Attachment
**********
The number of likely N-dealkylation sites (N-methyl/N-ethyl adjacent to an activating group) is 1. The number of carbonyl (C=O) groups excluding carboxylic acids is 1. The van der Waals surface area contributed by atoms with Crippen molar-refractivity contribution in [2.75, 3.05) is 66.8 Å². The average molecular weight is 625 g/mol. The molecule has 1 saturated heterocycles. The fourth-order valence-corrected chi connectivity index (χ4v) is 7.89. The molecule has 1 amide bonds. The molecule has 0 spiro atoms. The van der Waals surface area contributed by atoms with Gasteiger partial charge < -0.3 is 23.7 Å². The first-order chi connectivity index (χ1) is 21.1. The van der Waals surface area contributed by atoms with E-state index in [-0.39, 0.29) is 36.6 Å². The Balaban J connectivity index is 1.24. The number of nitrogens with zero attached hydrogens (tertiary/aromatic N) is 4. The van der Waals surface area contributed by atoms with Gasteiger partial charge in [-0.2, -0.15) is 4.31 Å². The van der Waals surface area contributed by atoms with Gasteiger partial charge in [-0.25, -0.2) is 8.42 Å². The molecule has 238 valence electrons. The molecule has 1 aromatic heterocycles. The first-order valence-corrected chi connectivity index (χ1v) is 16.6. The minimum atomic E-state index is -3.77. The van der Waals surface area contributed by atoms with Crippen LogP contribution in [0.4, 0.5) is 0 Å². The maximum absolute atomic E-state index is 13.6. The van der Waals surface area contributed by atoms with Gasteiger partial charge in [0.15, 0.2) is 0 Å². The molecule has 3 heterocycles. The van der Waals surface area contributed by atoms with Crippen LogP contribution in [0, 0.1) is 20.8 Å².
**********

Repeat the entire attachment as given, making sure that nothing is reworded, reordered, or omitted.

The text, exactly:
The number of likely N-dealkylation sites (N-methyl/N-ethyl adjacent to an activating group) is 1. The number of carbonyl (C=O) groups excluding carboxylic acids is 1. The van der Waals surface area contributed by atoms with Crippen molar-refractivity contribution in [2.75, 3.05) is 66.8 Å². The average molecular weight is 625 g/mol. The molecule has 1 saturated heterocycles. The fourth-order valence-corrected chi connectivity index (χ4v) is 7.89. The molecule has 1 amide bonds. The molecule has 0 spiro atoms. The van der Waals surface area contributed by atoms with Gasteiger partial charge < -0.3 is 23.7 Å². The first-order chi connectivity index (χ1) is 21.1. The van der Waals surface area contributed by atoms with E-state index in [-0.39, 0.29) is 36.6 Å². The Balaban J connectivity index is 1.24. The number of nitrogens with zero attached hydrogens (tertiary/aromatic N) is 4. The van der Waals surface area contributed by atoms with Gasteiger partial charge in [-0.2, -0.15) is 4.31 Å². The van der Waals surface area contributed by atoms with Gasteiger partial charge in [-0.25, -0.2) is 8.42 Å². The molecule has 238 valence electrons. The molecule has 1 aromatic heterocycles. The first-order valence-corrected chi connectivity index (χ1v) is 16.6. The minimum atomic E-state index is -3.77. The van der Waals surface area contributed by atoms with Crippen LogP contribution in [0.4, 0.5) is 0 Å². The maximum absolute atomic E-state index is 13.6. The van der Waals surface area contributed by atoms with Gasteiger partial charge in [0.15, 0.2) is 0 Å². The molecule has 3 heterocycles. The van der Waals surface area contributed by atoms with Crippen LogP contribution in [0, 0.1) is 20.8 Å².